Policymaking is a group effort, which magnifies the problem of identifying a single, clear, aim.
Aims are not necessarily noble. Marsh and McConnell describe three types. Process measures success in terms of its popularity among particular groups and its ease of passage through the legislature. Political describes its effect on the government’s popularity. Programmatic describes its implementation in terms of original aims, its effect in terms of intended outcomes, and the extent to which it represented an ‘efficient use of resources’. Elected policymakers may justify their actions in programmatic terms, but be more concerned with politics and process. Or, their aims may be unambitious. We could identify success in their terms but still feel that major problems remain unsolved.
Responsibility is a slippery concept. In a Westminster system, we may hold ministers to be ultimately responsible but, in practice, responsibility is shared with a range of people in various types and levels of government. In multi-level political systems, responsibility may be shared with several elected bodies with their own mandates and claims to pursue distinctive aims.
[see the post to read more ..]
From Policy Concepts in 1000 Words: The Policy Cycle and its Stages:
The classic way to study policymaking is to break it down into stages. The stages have changed over the years, and vary by country, but the basic ideas remain the same:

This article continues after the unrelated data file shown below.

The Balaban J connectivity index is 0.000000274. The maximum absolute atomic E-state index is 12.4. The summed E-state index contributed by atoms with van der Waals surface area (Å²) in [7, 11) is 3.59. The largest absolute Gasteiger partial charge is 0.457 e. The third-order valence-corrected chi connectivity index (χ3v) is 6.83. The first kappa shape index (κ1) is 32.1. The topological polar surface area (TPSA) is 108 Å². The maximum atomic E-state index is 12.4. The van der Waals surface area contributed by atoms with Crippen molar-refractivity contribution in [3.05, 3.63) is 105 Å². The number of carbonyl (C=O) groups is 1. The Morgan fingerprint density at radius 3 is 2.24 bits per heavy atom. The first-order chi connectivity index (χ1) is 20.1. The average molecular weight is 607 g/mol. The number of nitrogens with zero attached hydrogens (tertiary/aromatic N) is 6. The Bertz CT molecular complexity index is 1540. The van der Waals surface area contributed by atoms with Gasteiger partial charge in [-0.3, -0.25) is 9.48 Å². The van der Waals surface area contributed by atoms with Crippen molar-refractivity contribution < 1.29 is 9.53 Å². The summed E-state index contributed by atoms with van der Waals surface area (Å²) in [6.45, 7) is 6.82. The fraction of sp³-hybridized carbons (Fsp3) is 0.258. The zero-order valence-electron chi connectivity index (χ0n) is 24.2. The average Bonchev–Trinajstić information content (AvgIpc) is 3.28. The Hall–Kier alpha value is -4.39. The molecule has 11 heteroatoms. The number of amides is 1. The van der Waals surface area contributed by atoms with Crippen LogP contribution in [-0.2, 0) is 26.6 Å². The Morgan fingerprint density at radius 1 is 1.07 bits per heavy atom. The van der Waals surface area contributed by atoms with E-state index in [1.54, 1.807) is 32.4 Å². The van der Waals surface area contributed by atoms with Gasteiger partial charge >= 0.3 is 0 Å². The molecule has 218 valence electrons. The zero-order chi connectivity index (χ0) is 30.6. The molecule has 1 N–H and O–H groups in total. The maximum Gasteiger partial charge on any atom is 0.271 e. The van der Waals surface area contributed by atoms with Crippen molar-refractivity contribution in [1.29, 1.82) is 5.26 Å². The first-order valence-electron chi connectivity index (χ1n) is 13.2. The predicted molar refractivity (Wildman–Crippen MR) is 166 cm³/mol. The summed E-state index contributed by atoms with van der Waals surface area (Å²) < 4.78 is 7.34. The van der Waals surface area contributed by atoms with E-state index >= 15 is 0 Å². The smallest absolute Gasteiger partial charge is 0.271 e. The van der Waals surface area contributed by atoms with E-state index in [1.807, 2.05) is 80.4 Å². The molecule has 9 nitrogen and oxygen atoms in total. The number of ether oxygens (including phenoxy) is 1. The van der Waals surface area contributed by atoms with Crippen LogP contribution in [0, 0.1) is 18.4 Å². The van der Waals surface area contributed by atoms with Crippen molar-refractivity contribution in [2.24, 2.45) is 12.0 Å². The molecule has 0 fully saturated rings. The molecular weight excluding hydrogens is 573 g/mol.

Descriptive. Let’s simplify a complex world by identifying its key elements.
Prescriptive. Let’s work out how to make policy, to translate public demands into government action (or at least to carry out government policy).
[image of the policy cycle]
A cycle divides the policy process into a series of stages, from a notional starting point at which policymakers begin to think about a policy problem to a notional end point at which a policy has been implemented and policymakers think about how successful it has been before deciding what to do next. The image is of a continuous process rather than a single event. The evaluation stage of policy 1 represents the first stage of policy 2, as lessons learned in the past set the agenda for choices to be made in the future:
Agenda setting. Identifying problems that require government attention, deciding which issues deserve the most attention and defining the nature of the problem.
Policy formulation. Setting objectives, identifying the cost and estimating the effect of solutions, choosing from a list of solutions and selecting policy instruments.
Legitimation. Ensuring that the chosen policy instruments have support. It can involve one or a combination of: legislative approval, executive approval, seeking consent through consultation with interest groups, and referenda.
Implementation. Establishing or employing an organization to take responsibility for implementation, ensuring that the organization has the resources (such as staffing, money and legal authority) to do so, and making sure that policy decisions are carried out as planned.
Evaluation. Assessing the extent to which the policy was successful or the policy decision was the correct one; if it was implemented correctly and, if so, had the desired effect.
Policy maintenance, succession or termination. Considering if the policy should be continued, modified or discontinued.
The cycle is useful in many ways. It is simple and understandable. It can be applied to all political systems. The emphasis on cycles highlights fluid policymaking. There is also a wide range of important studies (and key debates) based on the analysis of particular stages – such as the top-down versus bottom-up approaches to the study of policymaking.